For Lenovo to succeed where others have faltered, it will need to develop a focused strategy to maximize efficiency and contain costs, Wharton experts say. The hardware business depends on scale, and it is difficult for diversified companies like Google, IBM and Sony to match the supply chain efficiencies of giants like Lenovo and South Korea-based Samsung. “The hardware business demands different capabilities and just isn’t glamorous,” notes Wharton emeritus management professor Lawrence Hrebiniak. “Hardware is about low costs, design, computer aided drafting and manufacturing. Software is just more fun.”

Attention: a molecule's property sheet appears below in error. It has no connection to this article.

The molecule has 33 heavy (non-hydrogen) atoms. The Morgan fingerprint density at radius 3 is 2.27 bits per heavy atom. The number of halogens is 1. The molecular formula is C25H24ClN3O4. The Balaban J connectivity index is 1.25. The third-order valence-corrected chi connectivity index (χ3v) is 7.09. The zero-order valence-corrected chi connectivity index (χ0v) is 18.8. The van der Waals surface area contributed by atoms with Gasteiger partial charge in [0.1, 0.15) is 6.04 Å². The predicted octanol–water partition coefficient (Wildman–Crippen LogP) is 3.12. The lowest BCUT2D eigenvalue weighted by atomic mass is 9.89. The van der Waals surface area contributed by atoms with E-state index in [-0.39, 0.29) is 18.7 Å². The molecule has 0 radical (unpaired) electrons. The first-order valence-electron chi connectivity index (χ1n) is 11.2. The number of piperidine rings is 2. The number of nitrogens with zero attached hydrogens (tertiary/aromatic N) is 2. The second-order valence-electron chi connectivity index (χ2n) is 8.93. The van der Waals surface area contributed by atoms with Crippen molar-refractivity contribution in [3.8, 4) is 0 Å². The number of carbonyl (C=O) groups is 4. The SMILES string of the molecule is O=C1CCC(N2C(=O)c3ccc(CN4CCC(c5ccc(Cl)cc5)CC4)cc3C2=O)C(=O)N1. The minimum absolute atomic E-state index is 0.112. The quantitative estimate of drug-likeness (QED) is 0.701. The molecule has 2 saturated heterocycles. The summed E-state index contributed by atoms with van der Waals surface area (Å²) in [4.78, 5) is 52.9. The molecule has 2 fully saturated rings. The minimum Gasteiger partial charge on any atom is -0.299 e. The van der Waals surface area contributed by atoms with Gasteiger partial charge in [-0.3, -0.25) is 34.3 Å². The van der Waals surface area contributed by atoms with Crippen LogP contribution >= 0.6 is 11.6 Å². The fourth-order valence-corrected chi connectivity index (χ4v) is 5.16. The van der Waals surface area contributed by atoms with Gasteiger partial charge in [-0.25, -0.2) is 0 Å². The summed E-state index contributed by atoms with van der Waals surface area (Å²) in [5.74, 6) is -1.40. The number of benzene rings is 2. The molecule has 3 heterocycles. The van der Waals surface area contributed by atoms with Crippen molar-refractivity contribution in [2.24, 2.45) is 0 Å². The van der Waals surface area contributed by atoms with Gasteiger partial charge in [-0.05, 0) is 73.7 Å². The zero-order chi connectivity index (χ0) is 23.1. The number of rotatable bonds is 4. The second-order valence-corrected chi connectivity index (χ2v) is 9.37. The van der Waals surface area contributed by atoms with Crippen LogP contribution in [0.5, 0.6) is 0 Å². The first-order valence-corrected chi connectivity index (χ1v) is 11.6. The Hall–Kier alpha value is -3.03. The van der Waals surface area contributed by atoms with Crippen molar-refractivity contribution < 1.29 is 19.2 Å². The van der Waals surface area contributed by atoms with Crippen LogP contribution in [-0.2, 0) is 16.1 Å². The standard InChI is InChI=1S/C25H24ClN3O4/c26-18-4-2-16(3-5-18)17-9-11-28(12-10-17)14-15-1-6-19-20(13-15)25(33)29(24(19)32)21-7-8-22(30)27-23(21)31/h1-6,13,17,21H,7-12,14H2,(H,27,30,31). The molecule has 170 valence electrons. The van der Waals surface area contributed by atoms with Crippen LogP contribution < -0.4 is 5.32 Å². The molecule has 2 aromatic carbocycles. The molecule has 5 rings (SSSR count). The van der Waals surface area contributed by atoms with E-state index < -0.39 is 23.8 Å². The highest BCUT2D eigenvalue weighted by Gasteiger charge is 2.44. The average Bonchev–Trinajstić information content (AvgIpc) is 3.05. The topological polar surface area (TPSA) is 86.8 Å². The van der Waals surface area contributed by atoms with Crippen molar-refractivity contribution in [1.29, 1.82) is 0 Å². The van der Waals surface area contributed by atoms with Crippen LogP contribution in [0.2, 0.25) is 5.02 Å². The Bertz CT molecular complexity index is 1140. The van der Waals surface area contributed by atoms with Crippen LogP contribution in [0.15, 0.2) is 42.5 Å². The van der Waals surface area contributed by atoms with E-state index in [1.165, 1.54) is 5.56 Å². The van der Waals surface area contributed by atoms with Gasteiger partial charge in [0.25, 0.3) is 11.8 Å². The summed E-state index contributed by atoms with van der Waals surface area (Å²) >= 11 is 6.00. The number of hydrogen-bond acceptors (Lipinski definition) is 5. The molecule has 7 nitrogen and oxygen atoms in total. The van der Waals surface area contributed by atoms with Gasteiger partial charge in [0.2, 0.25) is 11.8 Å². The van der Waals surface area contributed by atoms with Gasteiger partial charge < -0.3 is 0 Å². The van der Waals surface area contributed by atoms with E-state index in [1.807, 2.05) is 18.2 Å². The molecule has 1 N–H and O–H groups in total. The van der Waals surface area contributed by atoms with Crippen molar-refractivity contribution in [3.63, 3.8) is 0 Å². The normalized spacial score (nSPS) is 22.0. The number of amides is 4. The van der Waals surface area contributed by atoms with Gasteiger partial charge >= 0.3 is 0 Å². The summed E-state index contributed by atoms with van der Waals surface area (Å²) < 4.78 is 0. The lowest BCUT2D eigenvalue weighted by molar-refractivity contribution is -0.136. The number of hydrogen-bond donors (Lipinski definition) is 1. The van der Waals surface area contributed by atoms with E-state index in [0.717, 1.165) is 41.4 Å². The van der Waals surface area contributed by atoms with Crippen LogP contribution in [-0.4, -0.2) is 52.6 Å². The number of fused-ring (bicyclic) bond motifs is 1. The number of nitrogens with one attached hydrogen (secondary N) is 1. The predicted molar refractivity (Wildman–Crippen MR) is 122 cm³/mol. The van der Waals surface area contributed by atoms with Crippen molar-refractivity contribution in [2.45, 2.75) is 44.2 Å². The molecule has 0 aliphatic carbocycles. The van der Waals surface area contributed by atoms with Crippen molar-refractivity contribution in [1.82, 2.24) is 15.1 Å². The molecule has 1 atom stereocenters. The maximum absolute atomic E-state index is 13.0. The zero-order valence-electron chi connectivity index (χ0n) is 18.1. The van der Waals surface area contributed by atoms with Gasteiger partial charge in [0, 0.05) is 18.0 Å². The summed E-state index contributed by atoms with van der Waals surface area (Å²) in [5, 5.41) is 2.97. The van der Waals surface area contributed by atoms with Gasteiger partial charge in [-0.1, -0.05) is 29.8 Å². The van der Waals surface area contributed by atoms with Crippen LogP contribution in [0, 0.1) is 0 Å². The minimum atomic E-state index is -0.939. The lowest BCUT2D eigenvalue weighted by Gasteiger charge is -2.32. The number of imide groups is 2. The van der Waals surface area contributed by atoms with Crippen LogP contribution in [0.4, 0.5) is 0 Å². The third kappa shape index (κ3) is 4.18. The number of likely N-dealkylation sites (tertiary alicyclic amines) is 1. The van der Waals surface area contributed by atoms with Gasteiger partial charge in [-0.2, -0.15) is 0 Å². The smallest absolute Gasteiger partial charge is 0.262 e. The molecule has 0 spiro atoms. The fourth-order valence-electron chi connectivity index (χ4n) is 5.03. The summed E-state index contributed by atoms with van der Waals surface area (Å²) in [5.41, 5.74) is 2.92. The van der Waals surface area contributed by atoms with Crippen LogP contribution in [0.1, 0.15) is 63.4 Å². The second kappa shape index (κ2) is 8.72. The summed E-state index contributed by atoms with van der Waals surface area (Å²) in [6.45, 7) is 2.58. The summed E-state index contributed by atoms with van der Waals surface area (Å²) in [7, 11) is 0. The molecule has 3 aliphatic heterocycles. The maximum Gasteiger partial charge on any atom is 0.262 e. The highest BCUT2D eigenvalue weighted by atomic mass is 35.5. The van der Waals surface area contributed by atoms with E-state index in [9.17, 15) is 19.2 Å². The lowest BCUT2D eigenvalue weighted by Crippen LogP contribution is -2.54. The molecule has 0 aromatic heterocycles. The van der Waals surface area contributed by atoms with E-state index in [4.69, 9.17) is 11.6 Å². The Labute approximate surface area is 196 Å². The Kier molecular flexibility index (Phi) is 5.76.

But Lenovo now faces the challenge of integrating two disparate acquisitions, identifying the weaknesses in each and determining how to make them profitable, says Wharton management professor Saikat Chaudhuri.

“I see where Lenovo is headed strategically, but pulling the integration off won’t be easy. The server part will be easier since Lenovo can just sell servers and PCs to the enterprise sector,” Chaudhuri points out. “For the Motorola business, Lenovo will need more effort and product development. Google couldn’t do anything with it.”

Lenovo’s Game Plan

In an earnings conference call on February 12, Lenovo CEO Yang Yuanqing addressed the company’s plans to integrate IBM’s server business, as well as Motorola. Lenovo has become the third-ranked smartphone maker in the world by becoming a player in emerging markets.